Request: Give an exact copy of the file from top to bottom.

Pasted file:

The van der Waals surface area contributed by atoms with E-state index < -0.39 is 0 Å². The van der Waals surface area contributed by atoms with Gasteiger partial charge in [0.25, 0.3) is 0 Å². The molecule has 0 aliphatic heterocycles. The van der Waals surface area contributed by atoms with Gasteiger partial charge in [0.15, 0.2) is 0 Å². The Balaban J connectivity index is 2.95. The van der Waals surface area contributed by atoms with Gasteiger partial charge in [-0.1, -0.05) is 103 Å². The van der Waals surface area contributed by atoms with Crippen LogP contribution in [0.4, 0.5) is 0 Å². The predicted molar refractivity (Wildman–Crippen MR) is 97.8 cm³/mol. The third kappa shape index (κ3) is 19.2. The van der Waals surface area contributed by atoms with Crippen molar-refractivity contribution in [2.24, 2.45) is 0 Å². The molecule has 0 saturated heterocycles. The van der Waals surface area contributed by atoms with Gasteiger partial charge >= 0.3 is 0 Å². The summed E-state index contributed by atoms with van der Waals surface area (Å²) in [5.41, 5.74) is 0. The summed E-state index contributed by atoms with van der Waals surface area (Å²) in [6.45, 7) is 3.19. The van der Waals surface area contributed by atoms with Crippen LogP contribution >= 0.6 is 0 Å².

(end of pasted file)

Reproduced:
The van der Waals surface area contributed by atoms with E-state index < -0.39 is 0 Å². The van der Waals surface area contributed by atoms with Gasteiger partial charge in [0.25, 0.3) is 0 Å². The molecule has 0 aliphatic heterocycles. The van der Waals surface area contributed by atoms with Gasteiger partial charge in [0.15, 0.2) is 0 Å². The Balaban J connectivity index is 2.95. The van der Waals surface area contributed by atoms with Gasteiger partial charge in [-0.1, -0.05) is 103 Å². The van der Waals surface area contributed by atoms with Crippen LogP contribution in [0.4, 0.5) is 0 Å². The predicted molar refractivity (Wildman–Crippen MR) is 97.8 cm³/mol. The third kappa shape index (κ3) is 19.2. The van der Waals surface area contributed by atoms with Crippen molar-refractivity contribution in [2.24, 2.45) is 0 Å². The molecule has 0 saturated heterocycles. The van der Waals surface area contributed by atoms with Gasteiger partial charge >= 0.3 is 0 Å². The summed E-state index contributed by atoms with van der Waals surface area (Å²) in [5.41, 5.74) is 0. The summed E-state index contributed by atoms with van der Waals surface area (Å²) in [6.45, 7) is 3.19. The van der Waals surface area contributed by atoms with Crippen LogP contribution >= 0.6 is 0 Å².